R.I.P. Davy Graham

I read today sadly of the passing of a true legend.Fortunately he leaves behind a legacy of beautiful music.If you have not heard him seek him out.His tunings and wonderous fingerpickings on guitar are sure to amaze.Along with the late John Fahey among my favorite guitarists of the modern era.He enriched the world with his prescence.
He was the innovator's innovator.
I first heard of him, like so many others did, way back when Paul Simon played "Anji" on the Sounds Of Silence album. I had to find out who this Davy Graham guy was.
Isn't that how the originals are always "discovered"?
I would be interested to know who influenced Davy Graham.
I had the great good fortune to see Davy Graham play live in the back room at Andy's Guitar Shop in London in 1993 in front of perhaps 50 people (the space is similar to McCabe's guitar shop in Santa Monica). It was the only time I've ever been to London, and it was one of the rare occasions on which he played during that period. At age 53 he still retained most of his amazing skill.

He held the guitar in an unusual position: With the body of the guitar held in his lap, and the neck held very high, not quite vertical, but nearly so. The dexterity of his fingers was astonishing: It seemed as if the guitar strings were each an inch apart, he played so effortlessly. There was nothing close to a wrong note: The sound of each string was crystal clear, and exactly on pitch. He played everything from folk to jazz to classical. At the end of the show, as was apparently customary, amateur guitarists in the audience came on stage to play, and he gave advice, like a master class. Truly a magical evening.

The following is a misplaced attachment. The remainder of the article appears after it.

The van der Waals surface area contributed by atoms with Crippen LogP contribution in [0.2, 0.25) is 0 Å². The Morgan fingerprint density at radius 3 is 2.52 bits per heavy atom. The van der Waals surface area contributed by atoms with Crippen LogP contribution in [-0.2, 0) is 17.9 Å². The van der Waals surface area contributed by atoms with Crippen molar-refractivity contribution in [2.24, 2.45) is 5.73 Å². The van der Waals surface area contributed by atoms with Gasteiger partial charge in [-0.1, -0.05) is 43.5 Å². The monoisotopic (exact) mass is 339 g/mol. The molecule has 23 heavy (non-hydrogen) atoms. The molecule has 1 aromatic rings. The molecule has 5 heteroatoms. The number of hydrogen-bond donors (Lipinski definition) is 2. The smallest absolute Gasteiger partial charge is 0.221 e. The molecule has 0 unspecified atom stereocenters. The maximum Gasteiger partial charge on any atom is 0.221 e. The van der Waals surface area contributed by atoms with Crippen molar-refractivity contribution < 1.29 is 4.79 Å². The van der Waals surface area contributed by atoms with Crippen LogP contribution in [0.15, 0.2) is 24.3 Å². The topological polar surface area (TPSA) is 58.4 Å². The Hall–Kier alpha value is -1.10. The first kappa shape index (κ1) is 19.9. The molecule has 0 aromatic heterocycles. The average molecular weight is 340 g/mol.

Those who were influenced by Davy Graham comprise a long long list: he invented the English folk-baroque movement (influencing everyone from John Renbourn and Bert Jansch on down); Paul Simon as mentioned above; Jimmy Page (the intro to Stairway to Heaven is a slowed down note for note copy of Davy's Cry Me a River, which can be viewed on YouTube); he arguably invented jazz-blues; he was the first to import Northern African, Middle Eastern and Indian rhythms into pop/rock music, which was subsequently copied by The Beatles, The Rolling Stones, et al.

There is a story that he went to a gathering of young English folkies in the early 60s. Renbourn and Jansch were there. After five minutes Jansch put his guitar down, and Renbourn five minutes later, and they just listened to Davy play, he was just in another league.

Fortunately his work was reissued on cd during the last 10 years of his life. What comes through is not only the wizardry of his playing (I don't know of any pop/rock/folk guitarist who can compare with him tehnically), but also his natural understanding of rhythm and phrasing. His guitar swings like no other. His cover of Art Blakey's Buhaina Chant on the Hat cd will blow you away.

His most recent cd, issued earlier this year, shows his technical skills in marked decline, but the musicianship of a lifetime still triumphs: The songs are played and sung with the rhythm and phrasing of an old soul, and are very very moving.

He was an original in every respect, good and bad. There will not be another like him.